Updated: Can a new high-profile backer and new funds help biofuel startup Amyris avoid the fate that befell other recent greentech IPO hopefuls, like solar maker Solyndra, which earlier this week pulled its IPO? Amyris disclosed in a filing this week that it has hooked up with French oil giant Total, which bought a 17 percent stake in the biofuel developer and could help deliver a lot more confidence with investors for its upcoming IPO.
Amyris also disclosed that it’s raised a total of $138.6 million, and recently inked partnerships with a variety of firms including Cosan, M&G Finanziaria, Soliance, Procter & Gamble Co. and a subsidiary of Royal Dutch Shell. Seven-year-old Amyris, which previously raised more than $244 million from a long list of investors, including Khosla Ventures and Kleiner Perkins, now counts Total as its largest investor.
Like Tesla’s recent deal with Toyota, Amyris’ connection to Total could help investors feel like some of the risk of the company has been mitigated in its IPO. Total is a massive oil company and says it’s the “fifth largest publicly-traded integrated international oil and gas company in the world,” according to marketcap. The issue with biofuels is reaching mass scale and commercialization — something with which Total has a lot of experience.
Amyris filed to raise $100 million in an IPO back in April, despite the fact that it has never turned a profit on a quarterly or annual basis. The company, which plans to start producing its synthetic organism-based biofuel at commercial scale in 2011, saw a loss of $16.3 million in the first quarter of 2010, up from $12.4 million in the same period a year earlier. Revenues for the quarter climbed to $13.7 million — including $2.3 million recognized from the DOE grant — during the first three months of this year, up from $11.6 million in revenue a year earlier.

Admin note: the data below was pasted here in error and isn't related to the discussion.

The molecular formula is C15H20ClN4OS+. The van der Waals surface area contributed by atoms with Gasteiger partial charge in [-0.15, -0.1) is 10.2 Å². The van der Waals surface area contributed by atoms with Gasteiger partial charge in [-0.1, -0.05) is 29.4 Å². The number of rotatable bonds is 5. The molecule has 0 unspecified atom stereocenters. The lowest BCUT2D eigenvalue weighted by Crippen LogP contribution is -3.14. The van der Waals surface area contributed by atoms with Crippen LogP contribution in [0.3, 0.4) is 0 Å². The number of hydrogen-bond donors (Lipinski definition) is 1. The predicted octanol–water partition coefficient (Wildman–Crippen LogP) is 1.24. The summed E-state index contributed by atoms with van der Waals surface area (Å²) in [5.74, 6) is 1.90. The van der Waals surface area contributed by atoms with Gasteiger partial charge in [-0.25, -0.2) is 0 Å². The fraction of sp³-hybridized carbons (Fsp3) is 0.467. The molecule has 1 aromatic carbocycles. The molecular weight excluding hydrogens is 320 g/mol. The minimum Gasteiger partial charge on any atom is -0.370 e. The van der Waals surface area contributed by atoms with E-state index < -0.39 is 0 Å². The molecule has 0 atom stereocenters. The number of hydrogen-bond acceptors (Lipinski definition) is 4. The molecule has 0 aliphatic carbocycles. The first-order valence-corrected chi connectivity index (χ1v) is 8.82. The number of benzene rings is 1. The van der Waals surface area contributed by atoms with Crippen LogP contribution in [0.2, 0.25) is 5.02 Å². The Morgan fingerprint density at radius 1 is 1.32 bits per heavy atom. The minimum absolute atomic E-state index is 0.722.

Amyris says it sold 4.9 million gallons of ethanol (Update: to be clear this is other companies’ ethanol) in the first quarter of 2010 — more than it sold during all of 2008 and upwards of six times the 700,000 gallons it sold during the same period in 2009. According to Amyris the uptick stems from a growing customer base and the addition of new storage terminals in its network for distributing third party ethanol to wholesale customers.
Amyris represents one company in a flood of firms working under the banner of greentech that are hoping to go public in 2010. In total, at least 19 companies aim to raise some $9.6 billion worldwide in 2010. In April Codexis, a Redwood City, Calif.-based developer of biocatalysts for drug and biofuel production, debuted on NASDAQ at the low end of its offering and has dropped several more dollars in price since then.
Photo courtesy of DOE
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